HTC used to be the king of Android: its Nexus One was a piece of Google-endorsed design marvel; its Hero was sleek, and the Legend beautiful. But somewhere along the way it got caught up in trying to please everybody and in turn started pleasing nobody.
Last year HTC released nearly a dozen phones in Canada, from the HTC Sensation to the Status to the EVO 3D to the Amaze. All of them are excellent products marred by a confusing and inconsistent nomenclature (so the Amaze is more sensational than the Sensation, right?) but this will change in 2012.
According to HTC UK head Phil Roberson, “we have to get back to focusing on what made us great – amazing hardware and a great customer experience. We ended 2011 with far more products than we started out with. We tried to do too much.” While the company still made a (comparatively) small $365m profit last quarter, it was a decline of 26% from the previous one. More importantly, market share and consumer mind share have eroded, too.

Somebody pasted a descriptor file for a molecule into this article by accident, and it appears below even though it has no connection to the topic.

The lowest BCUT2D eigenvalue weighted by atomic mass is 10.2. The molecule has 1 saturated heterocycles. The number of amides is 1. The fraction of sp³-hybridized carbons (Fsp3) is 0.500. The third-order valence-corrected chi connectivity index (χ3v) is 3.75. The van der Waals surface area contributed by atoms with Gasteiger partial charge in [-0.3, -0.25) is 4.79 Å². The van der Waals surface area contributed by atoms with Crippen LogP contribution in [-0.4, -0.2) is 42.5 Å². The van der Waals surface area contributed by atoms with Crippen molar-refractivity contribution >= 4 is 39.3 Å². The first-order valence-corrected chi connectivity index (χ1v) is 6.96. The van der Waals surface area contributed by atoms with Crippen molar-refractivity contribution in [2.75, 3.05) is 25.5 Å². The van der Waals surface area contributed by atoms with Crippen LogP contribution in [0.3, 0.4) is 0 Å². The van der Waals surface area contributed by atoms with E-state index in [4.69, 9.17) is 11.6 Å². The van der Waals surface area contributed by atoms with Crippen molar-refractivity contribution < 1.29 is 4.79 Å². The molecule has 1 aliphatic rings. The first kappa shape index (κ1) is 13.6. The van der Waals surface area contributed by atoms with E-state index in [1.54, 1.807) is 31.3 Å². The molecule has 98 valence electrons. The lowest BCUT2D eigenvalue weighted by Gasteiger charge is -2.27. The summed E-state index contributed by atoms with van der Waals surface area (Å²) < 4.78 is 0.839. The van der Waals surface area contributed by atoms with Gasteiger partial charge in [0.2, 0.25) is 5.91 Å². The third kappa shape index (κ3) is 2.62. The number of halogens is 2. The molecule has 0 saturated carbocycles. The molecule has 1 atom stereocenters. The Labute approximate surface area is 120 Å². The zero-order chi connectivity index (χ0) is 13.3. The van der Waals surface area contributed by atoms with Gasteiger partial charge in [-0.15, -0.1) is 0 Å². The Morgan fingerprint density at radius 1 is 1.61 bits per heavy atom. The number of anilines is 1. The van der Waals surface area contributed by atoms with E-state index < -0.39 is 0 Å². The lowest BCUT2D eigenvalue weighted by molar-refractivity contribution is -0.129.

In Canada, the “hero” devices are the Samsung Galaxy S II series, which HTC CEO Peter Chou called “nuclear weapons.” And though HTC has seen its fair share of success, 2012 needs to be a year of regrowth and rebuilding for them, focusing on fewer smartphones centred around a core brand.
HTC is expected to debut big things at Mobile World Congress at the end of February.